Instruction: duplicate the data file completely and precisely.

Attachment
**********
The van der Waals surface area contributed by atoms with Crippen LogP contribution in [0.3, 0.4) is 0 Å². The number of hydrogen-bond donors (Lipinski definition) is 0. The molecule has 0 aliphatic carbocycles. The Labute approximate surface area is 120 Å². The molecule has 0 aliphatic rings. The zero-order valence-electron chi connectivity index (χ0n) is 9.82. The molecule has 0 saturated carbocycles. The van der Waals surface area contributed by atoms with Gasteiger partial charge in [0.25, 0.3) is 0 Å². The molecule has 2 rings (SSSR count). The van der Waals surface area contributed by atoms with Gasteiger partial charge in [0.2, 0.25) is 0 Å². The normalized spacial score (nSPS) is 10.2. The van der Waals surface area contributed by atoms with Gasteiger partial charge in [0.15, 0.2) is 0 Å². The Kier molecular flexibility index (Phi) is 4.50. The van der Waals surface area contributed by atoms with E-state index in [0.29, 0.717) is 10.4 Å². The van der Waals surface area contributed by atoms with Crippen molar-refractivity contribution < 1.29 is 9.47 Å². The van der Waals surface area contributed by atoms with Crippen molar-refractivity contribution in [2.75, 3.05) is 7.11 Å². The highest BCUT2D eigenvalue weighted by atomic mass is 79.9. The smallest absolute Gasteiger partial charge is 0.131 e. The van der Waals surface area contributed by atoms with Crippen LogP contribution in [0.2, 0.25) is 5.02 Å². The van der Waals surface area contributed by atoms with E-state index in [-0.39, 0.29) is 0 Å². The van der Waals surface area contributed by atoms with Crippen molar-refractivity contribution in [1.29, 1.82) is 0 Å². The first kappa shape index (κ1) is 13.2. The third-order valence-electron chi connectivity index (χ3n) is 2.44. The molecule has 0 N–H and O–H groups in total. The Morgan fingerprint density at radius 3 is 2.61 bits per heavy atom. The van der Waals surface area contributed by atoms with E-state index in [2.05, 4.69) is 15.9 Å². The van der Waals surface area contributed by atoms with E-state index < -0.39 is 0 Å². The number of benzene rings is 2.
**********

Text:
The van der Waals surface area contributed by atoms with Crippen LogP contribution in [0.3, 0.4) is 0 Å². The number of hydrogen-bond donors (Lipinski definition) is 0. The molecule has 0 aliphatic carbocycles. The Labute approximate surface area is 120 Å². The molecule has 0 aliphatic rings. The zero-order valence-electron chi connectivity index (χ0n) is 9.82. The molecule has 0 saturated carbocycles. The van der Waals surface area contributed by atoms with Gasteiger partial charge in [0.25, 0.3) is 0 Å². The molecule has 2 rings (SSSR count). The van der Waals surface area contributed by atoms with Gasteiger partial charge in [0.2, 0.25) is 0 Å². The normalized spacial score (nSPS) is 10.2. The van der Waals surface area contributed by atoms with Gasteiger partial charge in [0.15, 0.2) is 0 Å². The Kier molecular flexibility index (Phi) is 4.50. The van der Waals surface area contributed by atoms with E-state index in [0.29, 0.717) is 10.4 Å². The van der Waals surface area contributed by atoms with Crippen molar-refractivity contribution < 1.29 is 9.47 Å². The van der Waals surface area contributed by atoms with Crippen molar-refractivity contribution in [2.75, 3.05) is 7.11 Å². The highest BCUT2D eigenvalue weighted by atomic mass is 79.9. The smallest absolute Gasteiger partial charge is 0.131 e. The van der Waals surface area contributed by atoms with Crippen LogP contribution in [0.2, 0.25) is 5.02 Å². The van der Waals surface area contributed by atoms with E-state index in [-0.39, 0.29) is 0 Å². The van der Waals surface area contributed by atoms with Crippen molar-refractivity contribution in [1.29, 1.82) is 0 Å². The first kappa shape index (κ1) is 13.2. The third-order valence-electron chi connectivity index (χ3n) is 2.44. The molecule has 0 N–H and O–H groups in total. The Morgan fingerprint density at radius 3 is 2.61 bits per heavy atom. The van der Waals surface area contributed by atoms with E-state index in [2.05, 4.69) is 15.9 Å². The van der Waals surface area contributed by atoms with E-state index < -0.39 is 0 Å². The number of benzene rings is 2.